“Looking across the world, it seems that often those who have the least give the most.”
Jolie noted that citizens aren’t the only ones fleeing Venezuela. The actress and humanitarian said she was surprised to meet Colombians who had been displaced to Venezuela by previous conflict and were now returning to their home country, this time displaced by the crisis in Venezuela.UNHCR Special Envoy Angelina Jolie speaks with Yoryanis Ojeda, 35, a former Colombian refugee who returned from Venezuela when she could no longer get food and medicine for her children.
UNHCR Special Envoy Angelina Jolie speaks with Yoryanis Ojeda, 35, a former Colombian refugee who returned from Venezuela when she could no longer get food and medicine for her children. Jolie visited her at home in Brisas del Norte, an informal settlement in Riohacha, Colombia, that is inhabited by returning refugees as well as Venezuelans escaping a political and economic crisis back home. Ojeda was granted asylum in Venezuela in 2010, with assistance from UNHCR, after being threatened by paramilitary groups in Colombia.
“In addition, 3.3 million Venezuelan nationals are crossing the border for short periods of time, to find supplies and basic assistance. The impact on public services here in Colombia is staggering,” Jolie said in a statement.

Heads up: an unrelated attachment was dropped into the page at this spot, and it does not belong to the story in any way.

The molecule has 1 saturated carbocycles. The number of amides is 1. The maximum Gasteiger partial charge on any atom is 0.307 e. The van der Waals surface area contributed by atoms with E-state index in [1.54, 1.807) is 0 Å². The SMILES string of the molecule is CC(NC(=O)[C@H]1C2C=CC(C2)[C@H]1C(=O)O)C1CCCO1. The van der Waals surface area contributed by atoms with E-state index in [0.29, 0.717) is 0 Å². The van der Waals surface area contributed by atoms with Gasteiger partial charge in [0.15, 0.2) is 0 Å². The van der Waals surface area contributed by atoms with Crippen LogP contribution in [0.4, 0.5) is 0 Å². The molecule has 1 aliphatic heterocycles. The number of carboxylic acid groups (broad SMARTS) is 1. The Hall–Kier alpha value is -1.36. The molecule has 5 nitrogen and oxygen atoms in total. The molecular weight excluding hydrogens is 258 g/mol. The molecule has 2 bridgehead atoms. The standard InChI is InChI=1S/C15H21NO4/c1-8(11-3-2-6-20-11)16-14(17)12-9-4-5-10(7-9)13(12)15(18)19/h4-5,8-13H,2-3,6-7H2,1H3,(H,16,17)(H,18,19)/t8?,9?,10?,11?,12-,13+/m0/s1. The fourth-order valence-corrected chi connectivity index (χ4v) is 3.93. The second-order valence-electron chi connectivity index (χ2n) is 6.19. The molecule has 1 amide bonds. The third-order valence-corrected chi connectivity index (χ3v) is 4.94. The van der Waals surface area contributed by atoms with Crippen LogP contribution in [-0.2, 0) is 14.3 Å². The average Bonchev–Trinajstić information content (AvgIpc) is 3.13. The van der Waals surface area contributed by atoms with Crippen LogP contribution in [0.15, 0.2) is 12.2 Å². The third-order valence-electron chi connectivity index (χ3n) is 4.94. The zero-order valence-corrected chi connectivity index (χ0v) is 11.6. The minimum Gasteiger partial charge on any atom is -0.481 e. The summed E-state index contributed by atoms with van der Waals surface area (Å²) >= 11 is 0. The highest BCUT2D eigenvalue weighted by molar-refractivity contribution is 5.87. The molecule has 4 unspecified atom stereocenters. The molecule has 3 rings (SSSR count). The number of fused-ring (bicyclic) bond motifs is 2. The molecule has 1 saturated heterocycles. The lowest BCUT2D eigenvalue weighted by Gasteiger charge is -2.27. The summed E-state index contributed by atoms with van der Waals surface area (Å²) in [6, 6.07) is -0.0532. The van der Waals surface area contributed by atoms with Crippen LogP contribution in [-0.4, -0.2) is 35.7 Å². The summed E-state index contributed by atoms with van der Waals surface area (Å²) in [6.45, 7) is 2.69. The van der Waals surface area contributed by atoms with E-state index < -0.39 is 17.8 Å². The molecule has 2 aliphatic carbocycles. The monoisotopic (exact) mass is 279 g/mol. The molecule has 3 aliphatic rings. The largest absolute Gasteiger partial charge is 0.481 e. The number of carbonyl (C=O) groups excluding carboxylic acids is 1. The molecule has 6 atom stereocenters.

Venezuela’s economic and political crises have driven most of its residents — nearly 90% — into poverty. The country’s inflation rate has jumped to an all-time-high of 10,000,000% this year, causing the prices of basic good and services to skyrocket, leading to dangerous levels of food insecurity.
According to a recent UN report, approximately 3.7 million Venezuelans are undernourished. The healthcare system has been crippled in a similar fashion by hyperinflation, with 85% pharmacies suffering medicine shortages.
Despite the chaos in his country, President Nicolas Maduro has repeatedly refused aid. The future of the country is uncertain as Maduro, whose presidency is being contested by self-declared interim president and opposition leader Juan Guaido, refuses to back down.
The humanitarian crisis in the country has only worsened since the United States imposed sanctions on Venezuela state-owned oil company in a show of support for Guaido.